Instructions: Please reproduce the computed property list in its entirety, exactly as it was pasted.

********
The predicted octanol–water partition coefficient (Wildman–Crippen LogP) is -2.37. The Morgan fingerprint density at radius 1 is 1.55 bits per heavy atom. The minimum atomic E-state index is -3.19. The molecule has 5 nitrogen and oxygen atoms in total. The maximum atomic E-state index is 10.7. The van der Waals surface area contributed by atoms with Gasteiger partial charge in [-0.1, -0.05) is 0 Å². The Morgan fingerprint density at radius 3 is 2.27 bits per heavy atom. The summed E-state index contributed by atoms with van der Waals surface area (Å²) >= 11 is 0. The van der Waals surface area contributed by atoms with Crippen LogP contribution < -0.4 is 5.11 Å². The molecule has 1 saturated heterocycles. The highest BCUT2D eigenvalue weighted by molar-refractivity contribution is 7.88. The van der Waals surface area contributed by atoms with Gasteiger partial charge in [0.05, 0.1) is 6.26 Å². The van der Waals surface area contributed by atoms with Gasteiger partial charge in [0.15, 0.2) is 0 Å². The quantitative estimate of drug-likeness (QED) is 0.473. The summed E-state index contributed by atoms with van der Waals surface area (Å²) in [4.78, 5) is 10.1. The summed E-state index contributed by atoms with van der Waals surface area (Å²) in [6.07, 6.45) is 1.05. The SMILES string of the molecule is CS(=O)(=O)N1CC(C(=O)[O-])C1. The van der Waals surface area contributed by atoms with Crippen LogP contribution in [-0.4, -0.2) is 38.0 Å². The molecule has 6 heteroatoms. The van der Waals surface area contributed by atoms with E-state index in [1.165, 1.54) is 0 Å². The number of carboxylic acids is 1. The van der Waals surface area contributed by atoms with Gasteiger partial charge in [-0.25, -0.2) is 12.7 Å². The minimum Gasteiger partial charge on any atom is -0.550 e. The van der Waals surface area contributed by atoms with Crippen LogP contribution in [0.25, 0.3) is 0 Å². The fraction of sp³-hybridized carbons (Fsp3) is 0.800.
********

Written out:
The predicted octanol–water partition coefficient (Wildman–Crippen LogP) is -2.37. The Morgan fingerprint density at radius 1 is 1.55 bits per heavy atom. The minimum atomic E-state index is -3.19. The molecule has 5 nitrogen and oxygen atoms in total. The maximum atomic E-state index is 10.7. The van der Waals surface area contributed by atoms with Gasteiger partial charge in [-0.1, -0.05) is 0 Å². The Morgan fingerprint density at radius 3 is 2.27 bits per heavy atom. The summed E-state index contributed by atoms with van der Waals surface area (Å²) >= 11 is 0. The van der Waals surface area contributed by atoms with Crippen LogP contribution < -0.4 is 5.11 Å². The molecule has 1 saturated heterocycles. The highest BCUT2D eigenvalue weighted by molar-refractivity contribution is 7.88. The van der Waals surface area contributed by atoms with Gasteiger partial charge in [0.05, 0.1) is 6.26 Å². The van der Waals surface area contributed by atoms with Gasteiger partial charge in [0.15, 0.2) is 0 Å². The quantitative estimate of drug-likeness (QED) is 0.473. The summed E-state index contributed by atoms with van der Waals surface area (Å²) in [4.78, 5) is 10.1. The summed E-state index contributed by atoms with van der Waals surface area (Å²) in [6.07, 6.45) is 1.05. The SMILES string of the molecule is CS(=O)(=O)N1CC(C(=O)[O-])C1. The van der Waals surface area contributed by atoms with Crippen LogP contribution in [-0.4, -0.2) is 38.0 Å². The molecule has 6 heteroatoms. The van der Waals surface area contributed by atoms with E-state index in [1.165, 1.54) is 0 Å². The number of carboxylic acids is 1. The van der Waals surface area contributed by atoms with Gasteiger partial charge in [-0.25, -0.2) is 12.7 Å². The minimum Gasteiger partial charge on any atom is -0.550 e. The van der Waals surface area contributed by atoms with Crippen LogP contribution in [0.25, 0.3) is 0 Å². The fraction of sp³-hybridized carbons (Fsp3) is 0.800.